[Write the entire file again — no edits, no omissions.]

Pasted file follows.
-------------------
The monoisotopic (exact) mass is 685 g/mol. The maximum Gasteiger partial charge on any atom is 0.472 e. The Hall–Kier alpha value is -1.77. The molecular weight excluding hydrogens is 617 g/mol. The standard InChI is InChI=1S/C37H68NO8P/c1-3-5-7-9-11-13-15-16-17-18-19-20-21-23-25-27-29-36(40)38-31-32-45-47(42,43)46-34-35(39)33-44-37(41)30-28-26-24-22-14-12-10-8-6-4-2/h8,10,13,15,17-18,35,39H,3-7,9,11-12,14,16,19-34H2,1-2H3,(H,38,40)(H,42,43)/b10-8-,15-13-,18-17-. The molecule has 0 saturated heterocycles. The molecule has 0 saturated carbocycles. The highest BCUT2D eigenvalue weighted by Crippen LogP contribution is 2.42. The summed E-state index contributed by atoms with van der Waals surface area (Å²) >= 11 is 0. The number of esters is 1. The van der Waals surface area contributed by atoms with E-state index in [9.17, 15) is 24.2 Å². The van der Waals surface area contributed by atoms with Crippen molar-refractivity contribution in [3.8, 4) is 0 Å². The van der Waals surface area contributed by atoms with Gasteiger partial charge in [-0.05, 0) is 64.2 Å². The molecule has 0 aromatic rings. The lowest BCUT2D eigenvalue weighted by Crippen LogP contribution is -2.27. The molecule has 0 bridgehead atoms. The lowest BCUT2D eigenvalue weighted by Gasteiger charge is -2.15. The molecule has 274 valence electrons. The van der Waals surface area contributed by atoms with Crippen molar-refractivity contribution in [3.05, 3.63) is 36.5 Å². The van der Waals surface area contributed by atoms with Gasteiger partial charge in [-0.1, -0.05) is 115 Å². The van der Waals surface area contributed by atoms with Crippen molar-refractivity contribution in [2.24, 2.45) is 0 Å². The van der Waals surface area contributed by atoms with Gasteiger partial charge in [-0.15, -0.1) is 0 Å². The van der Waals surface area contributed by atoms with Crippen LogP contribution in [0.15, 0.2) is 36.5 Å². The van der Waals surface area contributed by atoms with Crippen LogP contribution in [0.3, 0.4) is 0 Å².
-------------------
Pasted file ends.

The monoisotopic (exact) mass is 685 g/mol. The maximum Gasteiger partial charge on any atom is 0.472 e. The Hall–Kier alpha value is -1.77. The molecular weight excluding hydrogens is 617 g/mol. The standard InChI is InChI=1S/C37H68NO8P/c1-3-5-7-9-11-13-15-16-17-18-19-20-21-23-25-27-29-36(40)38-31-32-45-47(42,43)46-34-35(39)33-44-37(41)30-28-26-24-22-14-12-10-8-6-4-2/h8,10,13,15,17-18,35,39H,3-7,9,11-12,14,16,19-34H2,1-2H3,(H,38,40)(H,42,43)/b10-8-,15-13-,18-17-. The molecule has 0 saturated heterocycles. The molecule has 0 saturated carbocycles. The highest BCUT2D eigenvalue weighted by Crippen LogP contribution is 2.42. The summed E-state index contributed by atoms with van der Waals surface area (Å²) >= 11 is 0. The number of esters is 1. The van der Waals surface area contributed by atoms with E-state index in [9.17, 15) is 24.2 Å². The van der Waals surface area contributed by atoms with Crippen molar-refractivity contribution in [3.8, 4) is 0 Å². The van der Waals surface area contributed by atoms with Gasteiger partial charge in [-0.05, 0) is 64.2 Å². The molecule has 0 aromatic rings. The lowest BCUT2D eigenvalue weighted by Crippen LogP contribution is -2.27. The molecule has 0 bridgehead atoms. The lowest BCUT2D eigenvalue weighted by Gasteiger charge is -2.15. The molecule has 274 valence electrons. The van der Waals surface area contributed by atoms with Crippen molar-refractivity contribution in [3.05, 3.63) is 36.5 Å². The van der Waals surface area contributed by atoms with Gasteiger partial charge in [-0.1, -0.05) is 115 Å². The van der Waals surface area contributed by atoms with Crippen molar-refractivity contribution in [2.24, 2.45) is 0 Å². The van der Waals surface area contributed by atoms with Gasteiger partial charge in [-0.15, -0.1) is 0 Å². The van der Waals surface area contributed by atoms with Crippen LogP contribution in [0.15, 0.2) is 36.5 Å². The van der Waals surface area contributed by atoms with Crippen LogP contribution in [0.3, 0.4) is 0 Å².